A password will be e-mailed to you.

On Tuesday YouGov published a roundabout set of polls concerning the public attitude towards the House of Lords under the heading ‘Most people want fewer politicians in the House of Lords‘.  The article is a general reiteration of opprobrium towards the more odious lords and ladies – the polling taking place roughly a month after the Lord Sewel scandal – but it also shows that fewer celebrities are wanted as well as politicians.

The House of Lords is now the second largest parliamentary chamber in the world (behind the Chinese People’s Congress) after a recent round of packing by the Government.  Although the public are fed up with celebrity peers and asked for more academics and servicemen/women particularly, when asked to nominate hypothetical peers those who had an answer (over 50% did not) leaned towards the famous, the outspoken or simply the loudest.  Russell Brand; Boris Johnson; Farage and Clarkson; people who spend their time straddling the dead donkey of common sense all capture the imagination.

YouGov also reported that 63% of those surveyed wanted a mostly or entirely elected second chamber.  Yet these results show the problem with that which is increasingly hawked by online media and on the streets.  If we changed to an elected lords too hastily, then it would go quickly to the highest bidder, crossbenchers would disappear and the house become a bland copy of the commons or, perhaps worse, a copy of the European Parliament after an election ignored by most voters.  This is not to say that the Commons is not deserved of PR or UKIP more MPs but we must not take away the Lords ability to argue for itself.

No one who has been busy repudiating the Lords has suggested properly if an elected house might be able to veto or amend bills; would a peer be give a constituency; how large might that constituency be?  The Lords has the power to send bills back to the common.  It is a relatively meek second chamber so no one can complain of it being too intrusive.  However it also has served an important purpose in the past, and that is to scrutinise the bills that come up from the Commons – bills that often belonging to an extremely powerful executive, who is only responsible to members whom are often of his/her own party.  There is no judiciary to which to answer.  The only judges involved are often retired and sitting in the Lords.  One example is Lord Hoffmann (now Baron) who dissented against the Anti-terrorism, Crime and Security Act, which aimed to make provisions for the detainment without charge of terrorist suspects and was named afterwards by Professor Adam Tomkins (University of Glasgow) as “the most draconian legislation Parliament has ever passed during peacetime”.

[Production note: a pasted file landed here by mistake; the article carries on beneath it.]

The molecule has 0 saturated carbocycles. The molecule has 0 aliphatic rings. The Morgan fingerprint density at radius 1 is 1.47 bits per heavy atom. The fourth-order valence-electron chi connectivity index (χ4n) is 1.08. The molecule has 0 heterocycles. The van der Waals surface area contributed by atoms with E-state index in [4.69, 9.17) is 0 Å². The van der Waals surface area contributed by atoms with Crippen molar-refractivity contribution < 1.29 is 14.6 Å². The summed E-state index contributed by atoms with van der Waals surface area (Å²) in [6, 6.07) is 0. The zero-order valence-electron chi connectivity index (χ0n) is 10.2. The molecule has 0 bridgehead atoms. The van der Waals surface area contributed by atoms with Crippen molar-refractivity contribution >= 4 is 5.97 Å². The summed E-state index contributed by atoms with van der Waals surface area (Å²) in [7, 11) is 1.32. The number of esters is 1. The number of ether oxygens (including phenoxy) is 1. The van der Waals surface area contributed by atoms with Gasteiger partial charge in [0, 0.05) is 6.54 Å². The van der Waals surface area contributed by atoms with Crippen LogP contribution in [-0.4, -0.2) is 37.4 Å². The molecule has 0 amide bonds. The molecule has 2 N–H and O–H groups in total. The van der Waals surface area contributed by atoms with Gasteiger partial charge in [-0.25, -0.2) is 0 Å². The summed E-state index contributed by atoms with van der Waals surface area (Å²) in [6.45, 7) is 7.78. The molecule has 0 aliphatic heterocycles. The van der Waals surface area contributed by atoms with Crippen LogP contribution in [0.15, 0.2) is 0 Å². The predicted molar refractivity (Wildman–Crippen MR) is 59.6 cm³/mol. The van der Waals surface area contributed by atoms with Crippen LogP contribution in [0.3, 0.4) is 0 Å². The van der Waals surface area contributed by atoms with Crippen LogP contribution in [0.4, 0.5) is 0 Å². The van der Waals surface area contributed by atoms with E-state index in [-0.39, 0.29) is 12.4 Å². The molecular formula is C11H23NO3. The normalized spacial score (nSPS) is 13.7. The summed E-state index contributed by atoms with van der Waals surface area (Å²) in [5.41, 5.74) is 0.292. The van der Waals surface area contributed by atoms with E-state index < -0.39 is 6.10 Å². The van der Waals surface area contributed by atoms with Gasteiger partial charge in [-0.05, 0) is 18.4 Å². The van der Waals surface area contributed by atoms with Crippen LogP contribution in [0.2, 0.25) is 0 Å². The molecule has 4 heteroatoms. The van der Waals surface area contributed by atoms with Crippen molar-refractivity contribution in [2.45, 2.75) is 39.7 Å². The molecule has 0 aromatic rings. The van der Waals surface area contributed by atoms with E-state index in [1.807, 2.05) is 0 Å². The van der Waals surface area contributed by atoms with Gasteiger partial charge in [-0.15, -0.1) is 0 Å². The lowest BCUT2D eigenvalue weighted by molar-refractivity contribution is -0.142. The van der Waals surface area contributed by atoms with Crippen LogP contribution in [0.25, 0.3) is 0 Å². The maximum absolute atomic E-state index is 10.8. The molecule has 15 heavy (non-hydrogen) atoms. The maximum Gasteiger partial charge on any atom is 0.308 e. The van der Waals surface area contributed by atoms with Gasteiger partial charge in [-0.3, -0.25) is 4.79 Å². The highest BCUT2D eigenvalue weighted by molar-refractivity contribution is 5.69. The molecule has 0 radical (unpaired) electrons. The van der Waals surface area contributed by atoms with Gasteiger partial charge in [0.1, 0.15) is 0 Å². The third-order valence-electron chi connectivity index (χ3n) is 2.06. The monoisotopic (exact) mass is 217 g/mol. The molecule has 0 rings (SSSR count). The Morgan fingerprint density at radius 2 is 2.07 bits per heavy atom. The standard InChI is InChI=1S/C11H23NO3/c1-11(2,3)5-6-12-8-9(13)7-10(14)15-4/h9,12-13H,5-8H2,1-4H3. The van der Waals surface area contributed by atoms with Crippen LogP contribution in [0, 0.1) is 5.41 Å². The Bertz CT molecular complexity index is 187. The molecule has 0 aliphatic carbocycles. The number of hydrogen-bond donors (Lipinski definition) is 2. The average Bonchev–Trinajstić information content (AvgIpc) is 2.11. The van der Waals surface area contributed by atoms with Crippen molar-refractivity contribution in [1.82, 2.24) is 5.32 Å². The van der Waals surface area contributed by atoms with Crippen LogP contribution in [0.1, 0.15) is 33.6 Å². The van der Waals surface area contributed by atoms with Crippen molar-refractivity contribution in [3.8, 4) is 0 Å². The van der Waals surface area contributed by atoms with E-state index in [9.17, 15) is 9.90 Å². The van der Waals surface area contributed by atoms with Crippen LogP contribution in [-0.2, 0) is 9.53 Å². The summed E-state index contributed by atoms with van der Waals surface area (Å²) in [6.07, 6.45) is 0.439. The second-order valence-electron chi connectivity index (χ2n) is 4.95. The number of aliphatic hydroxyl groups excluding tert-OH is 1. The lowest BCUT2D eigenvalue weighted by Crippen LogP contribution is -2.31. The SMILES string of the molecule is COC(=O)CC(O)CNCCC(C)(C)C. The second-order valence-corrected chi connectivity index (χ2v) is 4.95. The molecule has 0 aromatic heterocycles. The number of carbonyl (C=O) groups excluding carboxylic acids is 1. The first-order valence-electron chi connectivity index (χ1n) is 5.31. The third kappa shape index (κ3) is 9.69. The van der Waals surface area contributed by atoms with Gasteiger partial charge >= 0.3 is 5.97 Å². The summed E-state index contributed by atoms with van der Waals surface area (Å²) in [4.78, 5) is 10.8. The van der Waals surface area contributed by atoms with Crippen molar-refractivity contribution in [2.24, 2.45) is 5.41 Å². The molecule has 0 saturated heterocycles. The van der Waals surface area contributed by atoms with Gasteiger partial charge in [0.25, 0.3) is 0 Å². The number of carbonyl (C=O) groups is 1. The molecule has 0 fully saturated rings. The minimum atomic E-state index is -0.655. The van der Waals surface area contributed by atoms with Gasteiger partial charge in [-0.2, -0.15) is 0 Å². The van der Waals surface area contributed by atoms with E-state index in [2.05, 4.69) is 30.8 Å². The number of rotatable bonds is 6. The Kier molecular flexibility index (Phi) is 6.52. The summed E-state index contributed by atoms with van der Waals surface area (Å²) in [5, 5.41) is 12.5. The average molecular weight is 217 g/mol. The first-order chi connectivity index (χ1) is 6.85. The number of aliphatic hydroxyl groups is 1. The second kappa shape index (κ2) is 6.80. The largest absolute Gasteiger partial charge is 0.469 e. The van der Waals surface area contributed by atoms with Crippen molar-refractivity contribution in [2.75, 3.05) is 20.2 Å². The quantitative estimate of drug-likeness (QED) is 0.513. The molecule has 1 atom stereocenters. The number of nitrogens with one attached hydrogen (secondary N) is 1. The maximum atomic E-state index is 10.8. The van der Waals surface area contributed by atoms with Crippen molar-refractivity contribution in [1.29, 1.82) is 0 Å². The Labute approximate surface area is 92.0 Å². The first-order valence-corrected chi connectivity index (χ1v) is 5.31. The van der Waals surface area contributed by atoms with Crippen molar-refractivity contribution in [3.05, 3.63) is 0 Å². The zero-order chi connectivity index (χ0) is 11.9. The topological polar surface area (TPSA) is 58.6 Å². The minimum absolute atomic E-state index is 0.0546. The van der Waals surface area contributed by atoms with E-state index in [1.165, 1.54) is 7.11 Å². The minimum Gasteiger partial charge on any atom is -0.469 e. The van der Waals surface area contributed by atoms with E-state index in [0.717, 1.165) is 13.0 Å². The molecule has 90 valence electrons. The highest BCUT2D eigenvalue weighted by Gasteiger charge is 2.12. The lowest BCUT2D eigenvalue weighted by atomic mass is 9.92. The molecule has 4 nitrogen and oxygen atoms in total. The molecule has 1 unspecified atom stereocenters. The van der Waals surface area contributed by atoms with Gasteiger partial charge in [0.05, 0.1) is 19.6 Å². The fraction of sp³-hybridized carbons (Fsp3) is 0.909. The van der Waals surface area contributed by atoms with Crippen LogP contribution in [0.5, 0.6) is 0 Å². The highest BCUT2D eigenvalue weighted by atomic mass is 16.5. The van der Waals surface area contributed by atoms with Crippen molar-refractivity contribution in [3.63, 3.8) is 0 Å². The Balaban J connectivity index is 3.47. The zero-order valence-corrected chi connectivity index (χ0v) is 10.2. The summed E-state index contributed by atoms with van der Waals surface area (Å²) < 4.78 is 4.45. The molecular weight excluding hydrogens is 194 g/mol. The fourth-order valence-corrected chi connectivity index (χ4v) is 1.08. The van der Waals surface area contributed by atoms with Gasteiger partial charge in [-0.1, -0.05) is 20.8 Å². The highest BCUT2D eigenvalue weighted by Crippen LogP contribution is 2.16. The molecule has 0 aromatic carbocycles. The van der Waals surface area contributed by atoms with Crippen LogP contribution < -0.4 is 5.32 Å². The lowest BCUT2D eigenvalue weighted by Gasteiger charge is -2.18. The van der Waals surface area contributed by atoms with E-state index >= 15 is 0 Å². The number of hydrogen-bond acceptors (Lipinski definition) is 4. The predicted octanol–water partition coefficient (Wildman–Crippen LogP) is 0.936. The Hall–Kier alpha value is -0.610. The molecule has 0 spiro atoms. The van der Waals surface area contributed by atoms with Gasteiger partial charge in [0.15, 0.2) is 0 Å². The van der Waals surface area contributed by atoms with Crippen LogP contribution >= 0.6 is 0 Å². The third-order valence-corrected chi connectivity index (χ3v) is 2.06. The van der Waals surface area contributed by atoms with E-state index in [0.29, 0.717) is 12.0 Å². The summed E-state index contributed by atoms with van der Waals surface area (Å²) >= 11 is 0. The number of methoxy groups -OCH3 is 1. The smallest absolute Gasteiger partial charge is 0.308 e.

In 2005 the (still but admittedly less shameful) Prevention of Terrorism Act pushed through control orders and surrendered the right to trial in this country.  It was able to avoid the Human Rights Act and European Court because of an exemption if the sovereignty of a nation is judged to be at threat.  Yet, briefly, the distinct and noble words of Lord Hoffmann brought attention to this issue in a manner sometimes hard to achieve in the Commons.  They are as followed.

This is a nation which has been tested in adversity, which has survived physical destruction and catastrophic loss of life. I do not underestimate the ability of fanatical groups of terrorists to kill and destroy, but they do not threaten the life of the nation. Whether we would survive Hitler hung in the balance, but there is no doubt that we shall survive Al-Qaeda. The Spanish people have not said that what happened in Madrid, hideous crime as it was, threatened the life of their nation. Their legendary pride would not allow it. Terrorist violence, serious as it is, does not threaten our institutions of government or our existence as a civil community.

This is very true.  And we must ask ourselves who would the people like Lord Hoffmann, the judges and QCs that sit in the Lords should all their seats be put up for grabs.  What’s more, while defeat came on that occasion, it was in the Lords that Liberty (the National Council for Civil Liberties) received its most effective support for its case against the Special Immigrations Appeal Commission and where the re-introduction of the Snoopers Charter is likely to be given a stern review – indicated by the failure of Lords Carlile, Blair, West and King to graft it onto this year’s Counter Terrorism and Securities Act.

As with the Data and Communications Act, the second chamber has proved tricky for Governments but ultimately surmountable.  Yet the House of Lords gives the country a chance to look at something again and think twice – this was exactly what happened with the 2008 Counter-Terrorism Act, where the plan to extend ‘pre-charge’ detention was removed – and when a decision has been made in anger, that time to reflect is invaluable.